He follows this young woman into the store. Sharda (Poonam Dhillon) works at the handkerchief counter there; he buys a handkerchief from her and begins to do so daily. I find this extremely creepy (as is his whole manner—he is terse to the point of rudeness), but she is young and naive and it doesn’t seem to bother her. In fact, one of her coworkers, Sheela (Aruna Irani), obviously admires him and is a bit envious of Sharda.
I’m thinking again: not so much. And sure enough, one day Chitra stops showing up for work—not really cause for alarm since she was unreliable to begin with, but still. Then Anand arrives at the store to find Sharda reading a lurid Harold Robbins paperback. He goes to Sheela’s counter instead and buys an undershirt.
A few days later, Sheela disappears as well after being called to a public park to meet a man dressed in white with a red rose in his lapel. At the same time Anand escalates his weird “courtship” of Sharda, and discovers how very innocent and pure she is. Despite his blandishments she won’t sleep with him before marriage, and she likes to pray! She falls in love with him (although I really just don’t understand WHY—he is seriously weird) and we are treated to several requisite “we have the technology” montages to illustrate their blossoming (pun half-heartedly intended) romance.
When they get married at the registrar’s office—Sharda has no family nearby—there are intercut scenes with Anand, the creepy gardener and Anand’s father (Satyendra Kapoor) arguing.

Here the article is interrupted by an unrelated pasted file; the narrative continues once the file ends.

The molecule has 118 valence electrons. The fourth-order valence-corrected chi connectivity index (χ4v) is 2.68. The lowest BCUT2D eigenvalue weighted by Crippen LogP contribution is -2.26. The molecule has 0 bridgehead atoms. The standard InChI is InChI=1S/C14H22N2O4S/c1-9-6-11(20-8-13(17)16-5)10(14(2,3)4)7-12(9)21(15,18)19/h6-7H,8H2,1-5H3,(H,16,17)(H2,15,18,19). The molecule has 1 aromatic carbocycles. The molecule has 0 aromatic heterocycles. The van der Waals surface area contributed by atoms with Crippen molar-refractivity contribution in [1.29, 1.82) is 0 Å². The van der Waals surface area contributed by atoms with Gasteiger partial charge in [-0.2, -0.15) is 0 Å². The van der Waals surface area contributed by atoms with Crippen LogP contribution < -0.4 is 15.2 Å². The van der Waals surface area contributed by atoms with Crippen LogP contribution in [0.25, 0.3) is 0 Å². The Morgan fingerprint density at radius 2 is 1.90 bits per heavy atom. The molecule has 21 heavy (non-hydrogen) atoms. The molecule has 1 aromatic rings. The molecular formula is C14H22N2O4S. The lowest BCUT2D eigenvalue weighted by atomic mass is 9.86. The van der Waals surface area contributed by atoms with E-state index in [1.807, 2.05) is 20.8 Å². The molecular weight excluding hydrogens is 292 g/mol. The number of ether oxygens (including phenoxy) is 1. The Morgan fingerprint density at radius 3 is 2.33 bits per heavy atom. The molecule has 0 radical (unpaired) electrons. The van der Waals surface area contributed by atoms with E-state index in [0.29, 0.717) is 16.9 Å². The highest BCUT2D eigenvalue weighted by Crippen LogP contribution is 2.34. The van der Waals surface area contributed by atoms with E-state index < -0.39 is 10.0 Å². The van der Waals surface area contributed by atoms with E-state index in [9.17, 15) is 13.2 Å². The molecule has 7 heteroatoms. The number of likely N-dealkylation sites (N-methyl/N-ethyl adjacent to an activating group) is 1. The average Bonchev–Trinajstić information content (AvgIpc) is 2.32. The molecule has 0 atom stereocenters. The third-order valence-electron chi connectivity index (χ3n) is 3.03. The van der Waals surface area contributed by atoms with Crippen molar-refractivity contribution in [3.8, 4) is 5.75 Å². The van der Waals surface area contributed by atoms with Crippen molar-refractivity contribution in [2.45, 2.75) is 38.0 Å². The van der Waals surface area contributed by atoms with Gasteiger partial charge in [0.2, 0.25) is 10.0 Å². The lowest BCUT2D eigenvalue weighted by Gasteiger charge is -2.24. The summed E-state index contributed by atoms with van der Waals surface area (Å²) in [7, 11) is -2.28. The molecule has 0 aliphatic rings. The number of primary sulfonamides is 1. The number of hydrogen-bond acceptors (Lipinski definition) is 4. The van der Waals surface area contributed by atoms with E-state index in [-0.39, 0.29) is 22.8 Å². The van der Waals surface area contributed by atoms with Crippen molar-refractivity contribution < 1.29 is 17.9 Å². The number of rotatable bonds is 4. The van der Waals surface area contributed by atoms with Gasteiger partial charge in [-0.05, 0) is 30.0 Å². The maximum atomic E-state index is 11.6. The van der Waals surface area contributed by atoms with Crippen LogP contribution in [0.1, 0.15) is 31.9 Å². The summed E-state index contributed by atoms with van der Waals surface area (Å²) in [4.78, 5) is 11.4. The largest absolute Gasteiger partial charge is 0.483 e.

Up unti now, Sharda has irritated me mildly with her hopeless naivete; but now she really begins to get on my last good nerve.
That night, Anand gets a call from his office before they can “cross their limits” legitimately. Missing secretary Chitra’s brother is looking for her, and wants to talk to Anand. His face twitches in what I assume is supposed to be a scary way, but fortunately for my peace of mind I only find it funny.
A friend of Chitra’s brother was the waiter serving her on the night she was last seen with her “boyfriend.” The brother has brought the waiter to see if he recognizes anyone from her workplace as that boyfriend. At home, Sharda is *finally* waking up to the fact that her husband is more than a little bit nutty.
What will happen next? Will the waiter be able to identify Anand? Will Sharda find out what her husband has been up to? What HAS he been up to? And why? Well, you’ll have to watch Red Rose to find out (and also to see an amazing twitchy-face scene on the part of the Superstar).
As for me, well—I’ve grown up a bit I guess. I wasn’t frightened after the first half an hour or so, and by the end I was only annoyed by how really really stupid Sharda is (when you are in danger, girl, don’t stop to pack a suitcase—leave the house immediately), and how misogynistic the story turns out to be (which is, to be fair, a hallmark of lots of slasher flicks). Once again, some poor schmuck has been ill-treated in life by women and (reasonably, it is implied) found his only recourse in murder. Aww. Bad girls deserve whatever they get!
I think the film wanted to be a character study of a psychopath, but it devolved pretty rapidly into cliches of both the Indian and the horror-genre sort. Still, I am relieved that I made it all the way through with no resulting bad-dream fallout, and I would like to thank Rajesh and his hamming for that. (His choosing to play such a negative character when he was still getting hero roles is admirable though.)
Still love you, Rajesh! Mwah!